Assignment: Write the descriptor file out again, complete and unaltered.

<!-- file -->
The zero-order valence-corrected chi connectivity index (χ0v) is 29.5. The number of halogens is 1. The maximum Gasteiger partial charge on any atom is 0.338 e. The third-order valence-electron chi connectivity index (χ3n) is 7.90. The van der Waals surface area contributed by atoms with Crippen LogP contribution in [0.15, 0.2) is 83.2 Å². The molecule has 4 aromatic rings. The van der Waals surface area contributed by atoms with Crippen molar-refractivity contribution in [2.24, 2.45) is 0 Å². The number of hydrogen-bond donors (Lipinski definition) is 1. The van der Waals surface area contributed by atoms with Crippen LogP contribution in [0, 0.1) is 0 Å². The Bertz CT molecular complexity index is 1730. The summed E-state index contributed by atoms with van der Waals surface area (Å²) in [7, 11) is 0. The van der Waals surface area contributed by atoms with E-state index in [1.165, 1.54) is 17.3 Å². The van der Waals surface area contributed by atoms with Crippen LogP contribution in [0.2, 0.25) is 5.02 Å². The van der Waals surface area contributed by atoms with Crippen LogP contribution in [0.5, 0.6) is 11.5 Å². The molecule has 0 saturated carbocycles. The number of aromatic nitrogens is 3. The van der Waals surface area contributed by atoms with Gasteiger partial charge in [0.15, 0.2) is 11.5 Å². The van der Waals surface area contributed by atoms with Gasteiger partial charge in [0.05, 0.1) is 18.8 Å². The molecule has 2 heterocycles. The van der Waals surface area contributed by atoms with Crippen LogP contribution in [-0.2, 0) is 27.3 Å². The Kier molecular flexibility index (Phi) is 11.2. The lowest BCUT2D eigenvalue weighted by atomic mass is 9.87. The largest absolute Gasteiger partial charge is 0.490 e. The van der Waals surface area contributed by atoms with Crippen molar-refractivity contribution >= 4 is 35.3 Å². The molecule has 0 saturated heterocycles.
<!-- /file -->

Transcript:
The zero-order valence-corrected chi connectivity index (χ0v) is 29.5. The number of halogens is 1. The maximum Gasteiger partial charge on any atom is 0.338 e. The third-order valence-electron chi connectivity index (χ3n) is 7.90. The van der Waals surface area contributed by atoms with Crippen LogP contribution in [0.15, 0.2) is 83.2 Å². The molecule has 4 aromatic rings. The van der Waals surface area contributed by atoms with Crippen molar-refractivity contribution in [2.24, 2.45) is 0 Å². The number of hydrogen-bond donors (Lipinski definition) is 1. The van der Waals surface area contributed by atoms with Crippen LogP contribution in [0, 0.1) is 0 Å². The Bertz CT molecular complexity index is 1730. The summed E-state index contributed by atoms with van der Waals surface area (Å²) in [7, 11) is 0. The van der Waals surface area contributed by atoms with E-state index in [1.165, 1.54) is 17.3 Å². The van der Waals surface area contributed by atoms with Crippen LogP contribution in [0.2, 0.25) is 5.02 Å². The van der Waals surface area contributed by atoms with Crippen LogP contribution in [0.5, 0.6) is 11.5 Å². The molecule has 0 saturated carbocycles. The number of aromatic nitrogens is 3. The van der Waals surface area contributed by atoms with Gasteiger partial charge in [0.15, 0.2) is 11.5 Å². The van der Waals surface area contributed by atoms with Gasteiger partial charge in [0.05, 0.1) is 18.8 Å². The molecule has 2 heterocycles. The van der Waals surface area contributed by atoms with Crippen LogP contribution in [-0.2, 0) is 27.3 Å². The Kier molecular flexibility index (Phi) is 11.2. The lowest BCUT2D eigenvalue weighted by atomic mass is 9.87. The largest absolute Gasteiger partial charge is 0.490 e. The van der Waals surface area contributed by atoms with Crippen molar-refractivity contribution >= 4 is 35.3 Å². The molecule has 0 saturated heterocycles.